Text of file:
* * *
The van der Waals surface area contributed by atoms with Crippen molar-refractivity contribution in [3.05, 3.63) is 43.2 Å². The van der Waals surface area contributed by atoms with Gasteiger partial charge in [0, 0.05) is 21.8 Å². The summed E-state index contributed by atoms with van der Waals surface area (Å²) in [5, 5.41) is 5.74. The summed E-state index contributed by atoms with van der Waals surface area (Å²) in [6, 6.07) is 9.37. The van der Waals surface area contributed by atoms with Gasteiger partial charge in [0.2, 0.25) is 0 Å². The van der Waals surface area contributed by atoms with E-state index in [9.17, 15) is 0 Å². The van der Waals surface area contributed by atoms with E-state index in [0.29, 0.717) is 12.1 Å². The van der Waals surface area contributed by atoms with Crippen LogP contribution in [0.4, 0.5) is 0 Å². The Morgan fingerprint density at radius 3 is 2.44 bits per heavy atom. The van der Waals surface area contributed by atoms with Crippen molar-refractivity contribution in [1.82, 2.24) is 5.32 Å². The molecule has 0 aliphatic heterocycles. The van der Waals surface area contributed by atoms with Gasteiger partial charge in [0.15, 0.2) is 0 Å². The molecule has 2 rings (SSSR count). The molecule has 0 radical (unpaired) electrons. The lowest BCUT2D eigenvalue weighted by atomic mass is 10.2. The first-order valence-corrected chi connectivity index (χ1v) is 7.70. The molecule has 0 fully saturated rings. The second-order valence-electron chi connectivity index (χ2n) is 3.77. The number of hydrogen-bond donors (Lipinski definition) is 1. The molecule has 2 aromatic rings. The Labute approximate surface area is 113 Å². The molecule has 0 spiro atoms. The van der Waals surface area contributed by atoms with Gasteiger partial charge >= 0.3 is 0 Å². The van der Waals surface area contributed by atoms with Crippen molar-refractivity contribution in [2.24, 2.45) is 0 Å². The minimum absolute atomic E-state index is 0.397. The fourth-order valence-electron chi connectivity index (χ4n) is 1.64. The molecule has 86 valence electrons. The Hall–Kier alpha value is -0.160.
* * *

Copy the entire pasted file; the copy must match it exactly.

The van der Waals surface area contributed by atoms with Crippen molar-refractivity contribution in [3.05, 3.63) is 43.2 Å². The van der Waals surface area contributed by atoms with Gasteiger partial charge in [0, 0.05) is 21.8 Å². The summed E-state index contributed by atoms with van der Waals surface area (Å²) in [5, 5.41) is 5.74. The summed E-state index contributed by atoms with van der Waals surface area (Å²) in [6, 6.07) is 9.37. The van der Waals surface area contributed by atoms with Gasteiger partial charge in [0.2, 0.25) is 0 Å². The van der Waals surface area contributed by atoms with E-state index in [9.17, 15) is 0 Å². The van der Waals surface area contributed by atoms with E-state index in [0.29, 0.717) is 12.1 Å². The van der Waals surface area contributed by atoms with Crippen LogP contribution in [0.4, 0.5) is 0 Å². The Morgan fingerprint density at radius 3 is 2.44 bits per heavy atom. The van der Waals surface area contributed by atoms with Crippen molar-refractivity contribution in [1.82, 2.24) is 5.32 Å². The molecule has 0 aliphatic heterocycles. The van der Waals surface area contributed by atoms with Gasteiger partial charge in [0.15, 0.2) is 0 Å². The molecule has 2 rings (SSSR count). The molecule has 0 radical (unpaired) electrons. The lowest BCUT2D eigenvalue weighted by atomic mass is 10.2. The first-order valence-corrected chi connectivity index (χ1v) is 7.70. The molecule has 0 fully saturated rings. The second-order valence-electron chi connectivity index (χ2n) is 3.77. The number of hydrogen-bond donors (Lipinski definition) is 1. The molecule has 2 aromatic rings. The Labute approximate surface area is 113 Å². The molecule has 0 spiro atoms. The van der Waals surface area contributed by atoms with Gasteiger partial charge >= 0.3 is 0 Å². The van der Waals surface area contributed by atoms with Crippen molar-refractivity contribution in [2.24, 2.45) is 0 Å². The minimum absolute atomic E-state index is 0.397. The fourth-order valence-electron chi connectivity index (χ4n) is 1.64. The molecule has 86 valence electrons. The Hall–Kier alpha value is -0.160.